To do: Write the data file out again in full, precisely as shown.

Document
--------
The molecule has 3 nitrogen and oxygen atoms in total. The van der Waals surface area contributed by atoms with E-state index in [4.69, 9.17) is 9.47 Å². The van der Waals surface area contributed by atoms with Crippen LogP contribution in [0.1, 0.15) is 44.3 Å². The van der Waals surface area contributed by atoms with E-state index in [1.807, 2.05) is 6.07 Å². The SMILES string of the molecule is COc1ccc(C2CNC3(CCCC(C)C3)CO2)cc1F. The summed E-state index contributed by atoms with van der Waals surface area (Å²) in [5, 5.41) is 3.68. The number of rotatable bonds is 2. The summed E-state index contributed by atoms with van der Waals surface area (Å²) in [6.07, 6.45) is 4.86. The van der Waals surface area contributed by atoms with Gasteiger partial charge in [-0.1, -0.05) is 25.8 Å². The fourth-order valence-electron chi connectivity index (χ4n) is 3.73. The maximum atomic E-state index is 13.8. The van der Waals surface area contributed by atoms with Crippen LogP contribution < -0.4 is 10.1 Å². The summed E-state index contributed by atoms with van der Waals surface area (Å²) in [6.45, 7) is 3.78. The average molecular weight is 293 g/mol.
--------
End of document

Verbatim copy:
The molecule has 3 nitrogen and oxygen atoms in total. The van der Waals surface area contributed by atoms with E-state index in [4.69, 9.17) is 9.47 Å². The van der Waals surface area contributed by atoms with Crippen LogP contribution in [0.1, 0.15) is 44.3 Å². The van der Waals surface area contributed by atoms with E-state index in [1.807, 2.05) is 6.07 Å². The SMILES string of the molecule is COc1ccc(C2CNC3(CCCC(C)C3)CO2)cc1F. The summed E-state index contributed by atoms with van der Waals surface area (Å²) in [5, 5.41) is 3.68. The number of rotatable bonds is 2. The summed E-state index contributed by atoms with van der Waals surface area (Å²) in [6.07, 6.45) is 4.86. The van der Waals surface area contributed by atoms with Gasteiger partial charge in [-0.1, -0.05) is 25.8 Å². The fourth-order valence-electron chi connectivity index (χ4n) is 3.73. The maximum atomic E-state index is 13.8. The van der Waals surface area contributed by atoms with Crippen LogP contribution < -0.4 is 10.1 Å². The summed E-state index contributed by atoms with van der Waals surface area (Å²) in [6.45, 7) is 3.78. The average molecular weight is 293 g/mol.